If you follow the horn and use Facebook you probably have noted that Houghton Horns has a new line of horn mouthpieces coming out soon (more here). While they are a Horn Matters advertiser, I was following the development of this line for other reasons and was very interested to see the H3 model as I did help (in a small way) with the development of this mouthpiece.
Keeping up with Internet trends is one of the things we strive to do with Horn Matters, so first up is my “unboxing” video (direct link here), which if you know me you will I think find humorous as well. It was not in any way a paid endorsement, just was a fun way to check out the new mouthpiece. More details and impressions follow the video. [UPDATE: And, proving that it was not a paid endorsement, I managed to mispronounce Houghton, they say it as “how-ton.” Sigh.]
The Houghton H3 is inspired/based on a classic design, the old Schilke FARKAS MODEL, produced before Farkas became associated with Holton. I am a fan of the design and posted an article on the original FARKAS MODEL mouthpieces (here) a few years ago. In short, Farkas arrived at this design through intensive, hands on trial and error.
Thousandths of an inch matter in mouthpieces, so while the old “block letter” mouthpieces are similar to the Holton MC, it is a lot better mouthpiece. At least some of them!
The original mouthpiece varied a bit over the production run which is said to have been only about 1,000 units. I own two of these. The example on the left in the photo is the one I mention in the video, that I won Third Horn in Nashville playing on it, so it is special to me. Sadly, it never really fit any successive horn well as the shank is somewhat undersized, which seems to have been the standard size made of this. The example on the right is one I picked up later. It never felt as good, and I suspect the main culprit was the rim which is wider with a narrower inner diameter (and too doughnut-like for me), but undoubtedly other dimensions are out of spec as well if examined very closely.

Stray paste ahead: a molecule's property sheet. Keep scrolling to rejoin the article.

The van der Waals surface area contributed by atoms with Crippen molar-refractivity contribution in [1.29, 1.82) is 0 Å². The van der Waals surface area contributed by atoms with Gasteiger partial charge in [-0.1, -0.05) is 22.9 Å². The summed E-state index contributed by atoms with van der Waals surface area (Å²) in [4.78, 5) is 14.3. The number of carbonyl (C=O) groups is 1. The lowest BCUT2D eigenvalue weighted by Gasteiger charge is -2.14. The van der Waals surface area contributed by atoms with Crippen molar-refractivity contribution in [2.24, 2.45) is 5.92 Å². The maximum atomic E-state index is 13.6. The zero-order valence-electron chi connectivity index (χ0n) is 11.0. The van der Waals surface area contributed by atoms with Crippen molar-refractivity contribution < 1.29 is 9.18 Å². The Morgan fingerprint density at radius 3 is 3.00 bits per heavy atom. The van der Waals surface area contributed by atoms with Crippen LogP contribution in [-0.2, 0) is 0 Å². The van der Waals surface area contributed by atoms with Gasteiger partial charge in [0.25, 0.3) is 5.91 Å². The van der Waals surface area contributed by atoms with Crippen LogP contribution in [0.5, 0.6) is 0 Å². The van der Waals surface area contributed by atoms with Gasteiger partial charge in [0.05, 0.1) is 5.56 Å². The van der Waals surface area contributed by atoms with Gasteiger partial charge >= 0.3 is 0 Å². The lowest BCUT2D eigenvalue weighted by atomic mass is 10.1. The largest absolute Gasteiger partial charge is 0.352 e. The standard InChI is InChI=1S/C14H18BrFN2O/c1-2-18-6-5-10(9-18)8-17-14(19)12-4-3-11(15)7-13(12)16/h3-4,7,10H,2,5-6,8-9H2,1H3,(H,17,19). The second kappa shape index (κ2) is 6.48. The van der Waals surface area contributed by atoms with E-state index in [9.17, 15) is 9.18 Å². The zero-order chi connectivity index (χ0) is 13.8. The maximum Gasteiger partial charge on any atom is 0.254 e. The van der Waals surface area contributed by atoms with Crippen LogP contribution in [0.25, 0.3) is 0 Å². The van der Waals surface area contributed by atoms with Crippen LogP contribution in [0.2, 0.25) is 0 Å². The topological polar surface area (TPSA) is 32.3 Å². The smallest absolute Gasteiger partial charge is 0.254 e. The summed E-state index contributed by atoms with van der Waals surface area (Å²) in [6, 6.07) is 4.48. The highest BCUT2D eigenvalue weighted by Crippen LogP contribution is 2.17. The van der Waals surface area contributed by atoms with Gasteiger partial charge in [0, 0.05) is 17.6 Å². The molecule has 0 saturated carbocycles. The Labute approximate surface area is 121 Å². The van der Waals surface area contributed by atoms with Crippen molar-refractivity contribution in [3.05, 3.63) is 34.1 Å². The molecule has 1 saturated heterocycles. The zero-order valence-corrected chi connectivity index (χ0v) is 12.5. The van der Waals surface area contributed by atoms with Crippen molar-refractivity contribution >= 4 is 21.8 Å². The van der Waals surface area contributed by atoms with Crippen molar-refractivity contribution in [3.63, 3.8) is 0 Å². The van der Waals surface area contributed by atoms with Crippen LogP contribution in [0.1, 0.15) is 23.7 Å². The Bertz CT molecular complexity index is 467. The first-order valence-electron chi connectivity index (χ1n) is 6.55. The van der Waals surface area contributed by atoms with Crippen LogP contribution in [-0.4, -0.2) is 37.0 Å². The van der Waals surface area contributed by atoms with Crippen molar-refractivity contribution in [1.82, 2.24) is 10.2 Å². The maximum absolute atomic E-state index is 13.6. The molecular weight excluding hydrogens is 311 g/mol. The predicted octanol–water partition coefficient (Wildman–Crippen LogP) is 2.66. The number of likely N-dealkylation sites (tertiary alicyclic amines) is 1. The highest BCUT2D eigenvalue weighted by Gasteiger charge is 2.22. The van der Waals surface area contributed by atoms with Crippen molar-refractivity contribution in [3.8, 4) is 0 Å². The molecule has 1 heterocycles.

Derek Wright was much more intimately involved with the development of this model. A DMA grad from the horn studio here at Arizona State, he knew of my interest and that I had examples, so I loaned both of them. What I hoped was having both they could figure out what was better and worse between the two examples and, combined with other examples and experimentation they could arrive at a design that exceeded the original.
My initial impressions of the new H3 are extremely favorable. It has a big sound and they corrected the shank size issue, it fits standard, modern horns much better than the originals. The H3 certainly plays better than the originals I supplied.
The rim is based on the rim of the example I favored of the two and feels great. The only difference is the inner diameter is just a bit larger on the H3. I am very interested to try this rim again after the years, the initial impression is very good and I believe I can play successfully on stainless steel. I have been playing on Delrin most of the past year, as I seem to have developed an allergy to silver and gold rims (more here).
The biggest change and “X-factor” element is the mouthpiece itself being stainless steel. Materials impact things and I suspect the bigger sound I notice is directly related to the use of stainless steel (and possibly also the difference of outer shape and weighting).
In the even bigger news category, besides being offered with a screw rim (you can use any Houser rim, and really most any screw rim made in the USA on this cup) you can also purchase it at a more affordable price as a one piece model.
I like the sound it produces on initial impression quite a lot. You will have to hear it in a room to decide but this is a very fine mouthpiece.
The bad news is these have not yet shipped to the general public. I know I have students interested to try it but sorry, I am busy trying it! But they will be shipping out by the end of October and this model I think is an extremely interesting one that will generate some sales.